I have broad objections to this type of legislation, and this piece of legislation. The Government has major responsibilities demanding its attention in the traditional areas of social welfare, education, defence, and so on. Active involvement in the manufacturing nd mining and associated capital markets i .st reduce the Government’s capacity to apply its skills and resources in those traditional areas. Further, by actively involving itself in ownership of the means of production, the Government will set in train a significant transfer of resources From the private sector to the public sector. What is in fact being proposed in this legislation is a giant step towards socialism. What we are talking about here is public ownership. This legislation is designed to facilitate and increase public ownership of industry. That is what socialism is - public ownership and government control. And this Bill is only one of a string of initiatives by this Government to implement its socialist philosophy.

The AIDC is to be transformed from a government-sponsored tool for the mobilisation of capital to help build and develop and strengthen industry under Australian free enterprise ownership and direction, into a mechanism designed to advance the socialist objective of public ownership, control and management of industry. Let there be no mistake about it. Further, through the provisions in the legislation for the Government to channel finance through the AIDC, the way has been opened for increases in government expenditure of a quite unpredictable magnitude. Perhaps more importantly, such provisions involve a compulsory mobilisation of the Australian people’s money for objectives which are very much at the discretion of the Government - not parliament - and in which the people providing the money, the taxpayers, will have no say.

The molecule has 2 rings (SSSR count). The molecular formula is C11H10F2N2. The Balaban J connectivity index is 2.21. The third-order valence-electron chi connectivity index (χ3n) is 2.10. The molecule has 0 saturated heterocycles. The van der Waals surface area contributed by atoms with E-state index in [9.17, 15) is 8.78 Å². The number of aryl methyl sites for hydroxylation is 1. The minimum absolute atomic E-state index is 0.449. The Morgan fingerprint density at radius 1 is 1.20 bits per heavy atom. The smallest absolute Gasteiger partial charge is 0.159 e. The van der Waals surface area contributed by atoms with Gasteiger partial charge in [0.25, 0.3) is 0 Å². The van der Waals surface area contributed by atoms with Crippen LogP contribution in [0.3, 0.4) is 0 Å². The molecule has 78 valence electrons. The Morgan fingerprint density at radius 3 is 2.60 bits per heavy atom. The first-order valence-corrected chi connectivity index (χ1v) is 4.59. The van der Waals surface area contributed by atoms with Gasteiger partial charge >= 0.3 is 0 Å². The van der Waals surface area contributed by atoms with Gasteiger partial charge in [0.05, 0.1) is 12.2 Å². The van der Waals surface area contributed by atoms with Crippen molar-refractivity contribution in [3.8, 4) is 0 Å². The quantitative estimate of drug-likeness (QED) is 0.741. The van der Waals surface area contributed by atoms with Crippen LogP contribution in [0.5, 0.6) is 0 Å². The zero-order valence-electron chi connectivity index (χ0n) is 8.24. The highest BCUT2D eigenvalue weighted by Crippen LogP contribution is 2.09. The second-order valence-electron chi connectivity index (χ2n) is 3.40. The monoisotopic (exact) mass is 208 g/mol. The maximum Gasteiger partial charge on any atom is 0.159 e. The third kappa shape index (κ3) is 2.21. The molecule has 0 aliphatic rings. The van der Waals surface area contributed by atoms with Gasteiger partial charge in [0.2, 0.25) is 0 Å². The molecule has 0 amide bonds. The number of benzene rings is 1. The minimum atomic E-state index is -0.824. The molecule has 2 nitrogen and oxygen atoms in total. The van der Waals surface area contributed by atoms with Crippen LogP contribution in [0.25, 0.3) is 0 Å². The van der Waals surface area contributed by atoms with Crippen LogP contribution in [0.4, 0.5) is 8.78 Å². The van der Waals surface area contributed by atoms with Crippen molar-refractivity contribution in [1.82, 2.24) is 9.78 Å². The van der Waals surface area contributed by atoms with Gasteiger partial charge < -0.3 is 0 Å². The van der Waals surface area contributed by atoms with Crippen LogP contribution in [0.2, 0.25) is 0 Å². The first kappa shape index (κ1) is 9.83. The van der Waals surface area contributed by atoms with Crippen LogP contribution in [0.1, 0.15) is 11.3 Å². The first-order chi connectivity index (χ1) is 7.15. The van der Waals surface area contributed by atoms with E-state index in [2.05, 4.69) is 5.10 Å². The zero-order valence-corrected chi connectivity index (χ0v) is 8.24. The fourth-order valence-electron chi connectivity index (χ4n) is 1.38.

Once again we are to see yet further proliferation of statutory organisations, each having vast individual economic powers, and able to exercise very substantial influences in the operations of the economy, its direction and nature. I refer to such bodies as the proposed Minerals and Energy Authority, the National Pipeline Authority, the Industries Assistance Commission, the Social Welfare Commission and the Australian Industries Development Corporation. The ultimate effect of this bureaucratisation must be a dispersal of power away from the elected representatives of the people to organisations whose links may be very direct with the Government but very tenuous with the Parliament and therefore with the people. Indeed the situation could be reached where Ministers may exercise a general supervision over the operations of these bodies, but real power will rest with statutory corporation not directly or even largely responsible to the Parliament or to the Government. The real centres of economic power will become dispersed away from government and legislators. With a body of the scope proposed for the AIDC, the only authority exercised by Parliament will be the general approval of _ government finance on unspecified terms and conditions and the receipt of an annual report after the money has already been spent.